The scorecard will show the difference between the victors and the runners-up in the Twenty20 International tri-series final was 11 runs. A close margin, as hosts Australia beat India to set the stage of the T20 World Cup starting on 21s.
But on the field, the result felt imminent from the moment Smriti Mandhana was dismissed in the 15th over and inevitable when Harmanpreet Kaur followed in the next over.
The real difference boiled down to the approach in the last 30 balls of both innings as India struggled to close out with the ball and bat after a solid start. For large chunks of the final on Wednesday, India looked like the team in command. Indeed, the series in Australia should be a big morale-booster for Kaur and Co, given they reached the final on the back of some good cricket.
But the final read like a same old story. After 15 overs, Australia were 108/4, while India were 117/4 in the chase. In the end, Australia finished with 155/6 while India were bowled out for 144.
How the last five overs played out for both India and Australia was a vital example in the art of applying the finishing touch, the manner in which a team closes out a topsy-turvy match.
Over 16 bowled by Rajeshwari Gayakwad – 1 run and 1 wicket
Over 17 bowled by Arundhati Reddy – 5 runs
Over 18 bowled by Deepti Sharma – 13 runs and 1 wicket
Over 19 bowled by Radha Yadav – 9 runs
Over 20 bowled by Gayakwad – 19 runs
Over 16 bowled by Jess Jonassen – 2 run and 2 wickets
Over 17 bowled by Ellyse Perry – 6 runs and 1 wicket
Over 18 bowled by Jonassen – 4 runs and 1 wicket
Over 19 bowled by Megan Schutt – 12 runs
Over 20 bowled by Jonassen – 3 runs and 2 wickets
What does this comparison show? A pattern that is not new to the Indian team. The difference in how the middle and lower order of both teams dealt with the situation is a classic example of where the otherwise potent Indian team has gone wrong in most big matches.
In just the last match of the tightly-fought tri-series between the two finalists and England, India had flipped the script by registering a record chase of 174 against Australia. Then, it was the top order doing the heavy lifting as India won by seven wickets.
In the final, Australia chose to bat and were not allowed to get away with scoring freely as the spinners kept a tight control on the proceedings. Despite dropped catches, misfields, an unfortunate missed run out due to the stump mic cover and missed stumpings, India should have been pleased with the bowling effort… till the last three overs.
When Rachael Haynes walked in at No 7 to join opener Beth Mooney, who top-scored with an unbeaten 71 off 54 balls, the innings was evenly poised. Veteran bat Haynes has not been in the best of form in the series but made the most of her chance in the final with a match-changing 18 off just 7 balls. The six and four in the final over proved to the margin of victory.
The support she provided Mooney coming lower down, is exactly what was missing for India.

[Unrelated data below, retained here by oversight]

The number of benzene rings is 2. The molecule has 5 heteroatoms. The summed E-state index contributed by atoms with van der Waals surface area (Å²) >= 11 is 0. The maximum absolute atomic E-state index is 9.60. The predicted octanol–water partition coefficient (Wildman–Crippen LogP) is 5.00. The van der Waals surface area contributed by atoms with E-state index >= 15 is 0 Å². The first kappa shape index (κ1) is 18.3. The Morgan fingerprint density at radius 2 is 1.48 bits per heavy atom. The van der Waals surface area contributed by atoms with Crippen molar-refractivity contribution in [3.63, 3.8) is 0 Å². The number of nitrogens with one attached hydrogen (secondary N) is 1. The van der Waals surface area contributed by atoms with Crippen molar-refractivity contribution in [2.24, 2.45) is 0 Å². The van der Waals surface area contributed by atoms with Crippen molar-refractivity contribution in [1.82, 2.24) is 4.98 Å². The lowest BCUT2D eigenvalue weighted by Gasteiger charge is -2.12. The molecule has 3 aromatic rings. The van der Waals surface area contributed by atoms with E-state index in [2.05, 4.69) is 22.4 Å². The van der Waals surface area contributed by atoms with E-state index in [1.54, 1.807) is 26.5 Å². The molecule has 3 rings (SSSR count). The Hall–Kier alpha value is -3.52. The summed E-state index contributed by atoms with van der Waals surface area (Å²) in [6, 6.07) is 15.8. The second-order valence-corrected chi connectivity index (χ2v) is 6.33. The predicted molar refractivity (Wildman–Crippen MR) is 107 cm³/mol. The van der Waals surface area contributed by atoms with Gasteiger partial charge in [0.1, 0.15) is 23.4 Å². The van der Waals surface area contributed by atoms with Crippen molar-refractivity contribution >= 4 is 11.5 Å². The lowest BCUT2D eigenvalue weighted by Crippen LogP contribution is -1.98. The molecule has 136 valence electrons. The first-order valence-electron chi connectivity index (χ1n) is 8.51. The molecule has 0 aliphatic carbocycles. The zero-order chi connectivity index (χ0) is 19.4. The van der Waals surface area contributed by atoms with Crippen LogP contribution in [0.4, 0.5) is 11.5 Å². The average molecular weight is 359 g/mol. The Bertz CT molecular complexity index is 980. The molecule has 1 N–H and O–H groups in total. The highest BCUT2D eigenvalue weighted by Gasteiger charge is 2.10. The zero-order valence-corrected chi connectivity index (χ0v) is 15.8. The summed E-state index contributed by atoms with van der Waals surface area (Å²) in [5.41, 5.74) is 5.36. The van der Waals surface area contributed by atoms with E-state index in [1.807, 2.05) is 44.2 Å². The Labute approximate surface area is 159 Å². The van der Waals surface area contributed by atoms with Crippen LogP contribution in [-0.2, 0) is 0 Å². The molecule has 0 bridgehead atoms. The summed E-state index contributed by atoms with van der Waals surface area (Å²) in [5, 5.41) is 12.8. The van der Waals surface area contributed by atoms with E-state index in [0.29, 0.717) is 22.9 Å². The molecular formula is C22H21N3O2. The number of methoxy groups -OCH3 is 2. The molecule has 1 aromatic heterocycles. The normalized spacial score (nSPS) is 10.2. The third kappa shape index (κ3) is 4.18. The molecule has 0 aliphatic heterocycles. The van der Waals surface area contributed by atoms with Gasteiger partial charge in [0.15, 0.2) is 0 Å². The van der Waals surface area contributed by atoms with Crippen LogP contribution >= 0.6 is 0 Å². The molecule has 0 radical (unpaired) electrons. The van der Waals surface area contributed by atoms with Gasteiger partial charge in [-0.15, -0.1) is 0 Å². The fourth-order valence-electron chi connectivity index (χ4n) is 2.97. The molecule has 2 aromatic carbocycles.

The visitors were in control until Mandhana was at the crease, scoring a sublime 66 off just 37 with 12 boundaries. Given how fluid she looked on what appeared to be a pitch on the slower side, the Aussies would have been worried about her carrying her bat as well.
But soon as she tried to go for an aerial shot – no doubt thinking about the scoreboard and encouraged by the burgeoning partnership with Kaur that had crossed 50 at a strike rate of almost 200 – she was dismissed. And then the collapse began.
Even after Mandhana was dismissed, Kaur was in the middle and India required 39 off 30 balls and six wickets in hand. Not so tough for a player like the Indian captain.
But Lanning’s ploy to keep left-arm spinner Jonassen for the death worked wonders. She finished with 5 for 12, the second best figures by an Australian woman as she cleaned up the middle and lower order. Neither all-rounders Deepti Sharma and Shika Pandey nor wicket-keeper bat Taniya Bhatia were able to stick around.
Including Mandhana, India lost 7 for just 29 runs to end the series with a whimper.
The lower order collapse is not a new issue by any means, and the strained approach under pressure reared its head again. The need of the hour was simple – support Mandhana and later Harmanpreet Kaur chase down the gettable target in the last few overs. But the batters, including the three teens in the top order, fell to avoidable shots.
While it’s true that a couple of tactical decisions backfired as well, such as sending in 16-year-old debutant Richa Ghosh at No 3 or giving left-arm spinners Yadav and Gayakwad the final overs with two left-handers on crease, it is the basic errors that will be an area India will need to work hard on before the marquee tournament.
This series is a preparatory one for the T20 World Cup and the learnings should be used by the team management to rectify the more common problem areas.
In T20I cricket, more so than in the other formats, the approach towards the closing stages of the match counts for as much if not more than how strong you begin.
The strategy is crucial – which bowlers to send in, which bowlers to attack, who will take the risks, calling for the singles.
It all comes down to the finishing touch and that is where India fell short in the final despite looking set for a morale-boosting win.
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